As Grace Hood of member station KUNC reports from Colorado, the U.S. Geological Survey is trying to find a second life for retired drones.

GRACE HOOD, BYLINE: When you think of drones, you don't necessarily think of bird watching, but that's what Geological Survey hydrologist Chris Holmquist-Johnson is demonstrating. He's standing on a gravel road surrounded by miles of sage brush southeast of Steamboat Springs.

CHRIS HOLMQUIST-JOHNSON: Prop clear.

HOOD: After one last check with his team, he launches a small four-pound Raven A drone into the wind.

(SOUNDBITE OF DRONE REVVING)

HOOD: Holmquist-Johnson explains that at this point, scientists are trying to figure out if they can capture thermal and photo images of the greater sage grouse using the drone. And what do the birds think?

HOLMQUIST-JOHNSON: So far, what we've seen is that they really don't seem to be bothered by it. We're able to get that imagery, and they don't flush or, you know, move on to a new location. So we're able to get images of them from the plane.

HOOD: The experiment is part of a larger project within the Department of Interior's Geological Survey to use retired military drones. In recent years, it's coordinated with state and federal agencies to use drones to study everything from mountain pine beetle damage in Colorado to documenting bank erosion along the Missouri River in South Dakota.

LEANNE HANSON: Are you going to put it into nav mode, Chris, and...

HOOD: Biologist Leanne Hanson cites one promising drone experiment, counting Sandhill cranes. In 2011, scientists compared results from Raven A flights to those of ground observers. They were accurate enough that in 2012 only the drone was used. In future years, Hanson says the practice could save federal agencies money.

HANSON: Our estimates are that it would be a tenth of the cost.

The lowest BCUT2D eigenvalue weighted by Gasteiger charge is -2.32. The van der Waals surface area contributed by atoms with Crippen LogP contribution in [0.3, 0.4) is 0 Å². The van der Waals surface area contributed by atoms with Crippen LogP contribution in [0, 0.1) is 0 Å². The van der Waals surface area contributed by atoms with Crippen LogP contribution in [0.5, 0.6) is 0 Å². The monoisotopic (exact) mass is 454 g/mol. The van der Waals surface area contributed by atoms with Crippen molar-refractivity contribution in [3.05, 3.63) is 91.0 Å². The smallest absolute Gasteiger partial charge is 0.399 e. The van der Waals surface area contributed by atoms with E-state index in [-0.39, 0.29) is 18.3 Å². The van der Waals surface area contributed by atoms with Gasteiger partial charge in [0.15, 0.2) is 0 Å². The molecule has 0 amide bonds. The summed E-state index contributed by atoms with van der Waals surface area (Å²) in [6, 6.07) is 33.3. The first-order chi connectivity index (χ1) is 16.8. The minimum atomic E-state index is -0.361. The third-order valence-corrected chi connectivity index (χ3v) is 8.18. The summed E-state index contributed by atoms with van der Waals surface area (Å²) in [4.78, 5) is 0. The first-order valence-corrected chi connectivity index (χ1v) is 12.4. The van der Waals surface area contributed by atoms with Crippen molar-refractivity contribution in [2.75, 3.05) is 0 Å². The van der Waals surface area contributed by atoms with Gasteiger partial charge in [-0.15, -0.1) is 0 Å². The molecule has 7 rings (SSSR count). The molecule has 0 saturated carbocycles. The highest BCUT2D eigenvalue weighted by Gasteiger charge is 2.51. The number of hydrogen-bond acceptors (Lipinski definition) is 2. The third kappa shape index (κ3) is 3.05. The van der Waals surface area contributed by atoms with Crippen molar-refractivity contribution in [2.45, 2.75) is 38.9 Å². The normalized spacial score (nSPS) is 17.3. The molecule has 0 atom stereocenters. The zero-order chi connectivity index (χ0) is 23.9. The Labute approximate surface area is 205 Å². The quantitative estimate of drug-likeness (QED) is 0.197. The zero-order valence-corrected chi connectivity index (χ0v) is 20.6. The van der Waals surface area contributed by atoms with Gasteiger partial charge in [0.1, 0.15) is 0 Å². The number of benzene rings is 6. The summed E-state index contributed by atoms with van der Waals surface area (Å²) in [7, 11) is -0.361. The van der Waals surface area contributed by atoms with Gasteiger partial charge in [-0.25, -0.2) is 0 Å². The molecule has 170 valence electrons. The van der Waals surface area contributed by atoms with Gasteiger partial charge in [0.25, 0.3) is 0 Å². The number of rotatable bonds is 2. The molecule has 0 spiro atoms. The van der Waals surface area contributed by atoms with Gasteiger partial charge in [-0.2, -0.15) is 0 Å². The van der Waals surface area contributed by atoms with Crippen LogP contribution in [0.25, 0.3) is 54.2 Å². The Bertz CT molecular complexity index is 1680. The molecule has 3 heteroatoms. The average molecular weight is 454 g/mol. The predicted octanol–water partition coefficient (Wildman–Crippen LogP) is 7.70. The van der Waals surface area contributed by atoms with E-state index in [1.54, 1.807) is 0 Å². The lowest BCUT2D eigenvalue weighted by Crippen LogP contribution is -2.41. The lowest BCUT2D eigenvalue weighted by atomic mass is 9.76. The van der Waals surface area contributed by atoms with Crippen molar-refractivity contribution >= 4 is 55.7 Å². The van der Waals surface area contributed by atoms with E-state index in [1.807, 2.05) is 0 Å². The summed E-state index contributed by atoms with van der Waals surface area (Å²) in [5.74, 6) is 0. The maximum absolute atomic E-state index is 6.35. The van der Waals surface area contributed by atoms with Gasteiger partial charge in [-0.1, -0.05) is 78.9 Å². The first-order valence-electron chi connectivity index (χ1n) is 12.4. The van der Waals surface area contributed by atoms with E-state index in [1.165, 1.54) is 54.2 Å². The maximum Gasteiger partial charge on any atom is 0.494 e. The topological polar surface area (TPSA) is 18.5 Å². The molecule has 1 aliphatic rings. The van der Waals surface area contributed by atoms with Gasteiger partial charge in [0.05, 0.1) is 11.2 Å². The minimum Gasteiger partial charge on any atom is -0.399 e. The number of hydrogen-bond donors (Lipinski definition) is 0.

BRIAN RUTLEDGE: This is something that gives us eyes in the sky - no pun intended - to find places and creatures that we wouldn't have on record, otherwise.

HOOD: Brian Rutledge is executive director of Audubon Rockies. He's been watching the population of sage grouse decline for decades across the West. While he says he's in favor of any technology that might lead to a more accurate count of the species, he doesn't think any machine can entirely replace human ground observers.

RUTLEDGE: These will give us hints as to where we ought to look, help us understand populations better. They'll never replace somebody with a notebook and, you know, a pair of binoculars or a good spotting scope.

HOOD: Back at the test site, Geological Survey biologist Leanne Hanson watches as her colleagues guide the aircraft in with a remote control and no landing strip.

HANSON: And now, it's just gliding down and breaks apart. And again, it's designed to do that, to dissipate the energy.

HOOD: Here, researchers are also circumspect about how far this drone will advance bird counts.

HOLMQUIST-JOHNSON: Battery is out.

HOOD: Chris Holmquist-Johnson says one limitation comes from the lower resolution cameras in the Raven A. Overall, experiments with drone technology are in the very early stages.

HOLMQUIST-JOHNSON: As systems get better and sensors are better, then, you know, we'll be able to even do a better job of the science we're trying to answer.

HOOD: The Geological Survey office overseeing these drones gets more than a dozen calls a week from other Interior Department units interested in using them. Some upcoming experiments includes surveying pygmy rabbit habitat in Idaho and counting mule deer in Nevada.

For NPR News, I'm Grace Hood. Transcript provided by NPR, Copyright NPR.